12. Looks interesting. I can imagine three levels/depths of glaze, maybe cascading down from high to low if the glaze is fluxy, or sticking to three seperate levels if too stiff to run?
  13. NCECA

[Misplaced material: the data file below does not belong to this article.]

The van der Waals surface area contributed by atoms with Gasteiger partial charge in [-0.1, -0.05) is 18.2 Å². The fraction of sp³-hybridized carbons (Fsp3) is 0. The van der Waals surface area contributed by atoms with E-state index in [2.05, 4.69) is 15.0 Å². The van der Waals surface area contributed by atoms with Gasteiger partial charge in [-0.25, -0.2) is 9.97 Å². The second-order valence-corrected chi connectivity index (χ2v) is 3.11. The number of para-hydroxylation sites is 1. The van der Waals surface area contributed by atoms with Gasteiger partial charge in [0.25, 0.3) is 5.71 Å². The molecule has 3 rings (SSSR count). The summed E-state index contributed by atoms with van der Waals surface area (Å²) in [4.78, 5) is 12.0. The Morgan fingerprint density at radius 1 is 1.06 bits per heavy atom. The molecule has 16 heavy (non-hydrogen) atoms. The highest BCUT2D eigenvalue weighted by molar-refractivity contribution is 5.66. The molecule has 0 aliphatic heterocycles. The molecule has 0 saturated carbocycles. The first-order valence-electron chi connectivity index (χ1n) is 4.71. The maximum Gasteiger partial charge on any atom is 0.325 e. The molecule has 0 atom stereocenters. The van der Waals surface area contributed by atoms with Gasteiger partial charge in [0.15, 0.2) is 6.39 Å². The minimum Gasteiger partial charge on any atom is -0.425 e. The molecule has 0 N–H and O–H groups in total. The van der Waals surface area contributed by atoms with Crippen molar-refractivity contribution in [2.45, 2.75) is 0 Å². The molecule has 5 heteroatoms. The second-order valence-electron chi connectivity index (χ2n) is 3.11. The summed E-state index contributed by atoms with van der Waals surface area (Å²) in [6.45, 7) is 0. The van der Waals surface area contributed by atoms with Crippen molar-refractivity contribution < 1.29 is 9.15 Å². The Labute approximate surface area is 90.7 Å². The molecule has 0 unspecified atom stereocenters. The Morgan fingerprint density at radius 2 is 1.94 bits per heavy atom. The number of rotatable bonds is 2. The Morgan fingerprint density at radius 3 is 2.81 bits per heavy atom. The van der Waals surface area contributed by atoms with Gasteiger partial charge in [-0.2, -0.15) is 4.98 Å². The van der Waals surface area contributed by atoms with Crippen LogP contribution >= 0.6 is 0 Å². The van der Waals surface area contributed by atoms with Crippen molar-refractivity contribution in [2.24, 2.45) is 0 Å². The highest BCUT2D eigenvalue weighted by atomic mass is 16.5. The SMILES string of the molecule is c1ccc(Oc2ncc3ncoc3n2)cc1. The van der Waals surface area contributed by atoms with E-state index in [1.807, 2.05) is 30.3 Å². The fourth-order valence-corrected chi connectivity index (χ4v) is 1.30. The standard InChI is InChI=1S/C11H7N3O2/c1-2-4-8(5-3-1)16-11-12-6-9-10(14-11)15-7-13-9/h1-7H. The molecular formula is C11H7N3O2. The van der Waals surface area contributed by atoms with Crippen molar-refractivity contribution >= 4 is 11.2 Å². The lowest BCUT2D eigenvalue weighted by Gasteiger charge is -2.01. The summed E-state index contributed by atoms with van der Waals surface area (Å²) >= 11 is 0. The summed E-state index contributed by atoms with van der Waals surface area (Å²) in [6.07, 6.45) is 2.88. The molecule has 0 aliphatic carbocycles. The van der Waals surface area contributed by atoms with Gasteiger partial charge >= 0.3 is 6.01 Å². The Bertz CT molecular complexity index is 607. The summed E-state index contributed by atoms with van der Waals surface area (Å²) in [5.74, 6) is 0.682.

I guess it doesn’t really matter where it is (even piggybacking on some other group’s coffee hour! ) as long as there is a specific place and time, and people wearing name tags. Would also say if it was part of someone else’s coffee hour and it was a big venue (cause some of those rooms were really big, with hundreds of people in them) , would help to know which PART of that venue forum members were going to be congregating in. LOL in Kansas City, Marcia and I were at the same pre-conference for days helping fire two kilns which were side by side, but we never actually met until days later at the main conference hotel bar almost coincidentally via mutual acquaintances! To be fair it was a form of controlled chaos at those kilns (4 at once firing over several days!), so maybe that is not surprising. For all I know there were probably several forum members around me at every moment but unless you know them by their real names (as opposed to their “handle” on the forums, you are none the wiser! Lol. And I am guessing that although many people from these forums were in Kansas City for NCECA, I did not meet more than a couple of them. Again, maybe not surprising at a conference with 8000 (?) people, but it does highlight that unless you specifically organise to meet people, at an event of that size and geographical footprint, it is highly likely you will not run in to them, especially if you do not know them in the first place. If you are lucky you might glimpse a name tag as people run from session to session... I am betting none of this is an issue for NCECA veterans, but for NCECA newbies like me it is something to think about it.